Evaluating ECG Results

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The Congenital Heart Collaborative

University Hospitals Rainbow Babies & Children’s Hospital and Nationwide Children’s Hospital have formed an innovative affiliation for the care of patients with congenital heart disease from the fetus through adulthood. The innovative collaboration provides families with access to one of the most extensive and experienced heart teams – highly skilled in the delivery of quality clinical services, novel therapies and a seamless continuum of care.

Evaluation of ECG Findings

Electrocardiograms (ECGs) are used in clinics and hospitals to diagnose cardiovascular disease in both adults and children. From preventive screening based on risk factors to acute diagnosis associated with specific symptoms, ECGs can help identify or rule out cardiac problems in patients. When reviewing the results of an ECG, it is important that they are interpreted by a pediatric cardiologist or pediatric electrophysiologist to obtain accurate results. This guide is designed to help you understand their report and communicate the findings to your patient and their family. The information described here, in the context of clinical symptoms, examination and patient history, can help you determine when further cardiac evaluation is needed.

Normal or Normal Variant ECG Readings

Normal ECGs do not require further workup unless clinical symptoms, examination or history suggest cardiac involvement.

Commonly seen normal or normal variant ECG readings included in the report include the following:

  • Sinus bradycardia
  • Sinus arrhythmia
  • Appropriate sinus tachycardia
  • Right ventricular conduction delay or incomplete right bundle-branch block without right ventricular hypertrophy or right-axis deviation
  • Isolated intraventricular conduction delay
  • Rightward QRS axis less than or equal to 8 years of age
  • Early repolarization
  • Nonspecific ST-T wave changes
  • Juvenile T-wave pattern
  • QTc greater to or equal than 0.45 s by computer but ECG interpretation states normal

Abnormal ECG Readings With Low Likelihood of Correlation to Cardiac Disease

Patients with these readings may need to be seen by a cardiologist. Correlate the ECG reading with the history, examination and any symptoms the patient might have and discuss the reading with a cardiologist to assess the need for an office visit. Our cardiologists are available for consultation via the Physician-to-Physician Consultation Line: 216-UH4-ADOC (216-844-2362).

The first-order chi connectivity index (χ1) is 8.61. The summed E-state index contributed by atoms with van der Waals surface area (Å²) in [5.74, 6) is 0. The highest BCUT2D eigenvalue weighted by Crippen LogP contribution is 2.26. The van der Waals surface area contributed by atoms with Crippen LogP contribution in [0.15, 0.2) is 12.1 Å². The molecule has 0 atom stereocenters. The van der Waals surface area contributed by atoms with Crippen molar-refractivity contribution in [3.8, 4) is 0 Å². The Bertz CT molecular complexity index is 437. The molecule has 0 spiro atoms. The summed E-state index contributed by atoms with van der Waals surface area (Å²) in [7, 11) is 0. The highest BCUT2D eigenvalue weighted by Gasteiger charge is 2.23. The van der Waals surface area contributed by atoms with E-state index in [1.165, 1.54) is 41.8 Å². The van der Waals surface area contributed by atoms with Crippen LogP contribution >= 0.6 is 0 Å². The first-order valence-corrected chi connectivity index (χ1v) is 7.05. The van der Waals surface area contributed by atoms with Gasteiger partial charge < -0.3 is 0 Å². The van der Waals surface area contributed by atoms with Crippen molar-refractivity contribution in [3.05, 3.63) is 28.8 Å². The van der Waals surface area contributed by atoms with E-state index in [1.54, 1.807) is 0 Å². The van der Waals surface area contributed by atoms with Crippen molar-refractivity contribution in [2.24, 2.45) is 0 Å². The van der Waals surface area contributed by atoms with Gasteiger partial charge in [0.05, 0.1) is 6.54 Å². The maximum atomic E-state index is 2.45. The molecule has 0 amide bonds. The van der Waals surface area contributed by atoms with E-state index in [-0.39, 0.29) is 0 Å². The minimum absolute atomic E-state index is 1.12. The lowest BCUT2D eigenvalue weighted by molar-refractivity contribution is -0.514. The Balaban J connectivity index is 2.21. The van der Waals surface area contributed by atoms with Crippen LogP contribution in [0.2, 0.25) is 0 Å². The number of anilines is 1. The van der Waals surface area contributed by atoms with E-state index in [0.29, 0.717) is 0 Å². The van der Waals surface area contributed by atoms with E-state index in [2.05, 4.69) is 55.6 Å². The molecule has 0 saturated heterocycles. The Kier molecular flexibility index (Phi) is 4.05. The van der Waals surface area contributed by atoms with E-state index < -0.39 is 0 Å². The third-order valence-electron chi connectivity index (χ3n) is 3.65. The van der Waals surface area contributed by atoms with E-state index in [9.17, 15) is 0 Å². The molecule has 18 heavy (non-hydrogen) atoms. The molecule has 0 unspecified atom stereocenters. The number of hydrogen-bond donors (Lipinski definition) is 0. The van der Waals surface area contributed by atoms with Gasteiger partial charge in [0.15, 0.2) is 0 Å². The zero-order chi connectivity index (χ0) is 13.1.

Common abnormal ECG readings that have a low likelihood of correlating with cardiac disease include the following:

  • Isolated atrial enlargement, especially right atrial enlargement
  • Ectopic atrial rhythms*: right atrial, left atrial, wandering atrial pacemaker at normal rates
  • First-degree atrioventricular (AV) block
  • Borderline QTc 0.44-0.45

    * Low right atrial rhythms are common. They usually are normal variants and rarely require further evaluation. Other ectopic atrial rhythms are less common and may need further evaluation.

Abnormal ECG Readings That May Correlate With Presence of Cardiac Disease

As discussed above, abnormal ECG readings should be correlated with the history, medications, examination and any symptoms the patient might have, and you should discuss the reading with a cardiologist. It is likely that a patient with any of the readings listed below will need to be seen by a cardiologist for further testing and evaluation. However, the cardiology workup may not result in the diagnosis of cardiac disease.

Common abnormal ECG readings that may correlate with the presence of cardiac disease include the following:

  • Left or right ventricular hypertrophy
  • Wolff-Parkinson-White (WPW) anomaly or pattern
  • Left axis deviation (“north-west axis”)
  • Right axis deviation, especially >8 years of age
  • Right atrial enlargement with right axis deviation 
  • Right ventricular conduction delay with right axis deviation
  • Second- and third-degree atrioventricular block
  • Right bundle-branch block, left bundle-branch block, intraventricular conduction delay >0.12 s in patients 12 years of age (>0.10 s in patients
  • Prolonged QTc > 0.46 s
  • Abnormal T-waves with inversion V5, V6; bizarre T-wave morphology, especially notched or biphasic, or flat and/or ST-segment depression suggestion ischemia or inflammation
  • T-wave inversion in inferolateral leads
  • Atrial, junctional or ventricular tachyarrhythmias, including frequent premature atrial contractions or premature ventricular contractions

Additional follow-up tests and workup will vary depending on the ECG results, other symptoms, patient history and suspected diagnosis

Reference:
Vetter VL, Elia J, Erickson C, Berger S, Blum N, Uzark K, Webb CL. Cardiovascular monitoring of children and adolescents with heart disease receiving medications for attention deficit/hyperactivity disorder: A scientific statement from the American Heart Association Council on Cardiovascular Disease in the Young Congenital Cardiac Defects Committee and the Council on Cardiovascular Nursing. Circulation. 2008;117:2407-2423.

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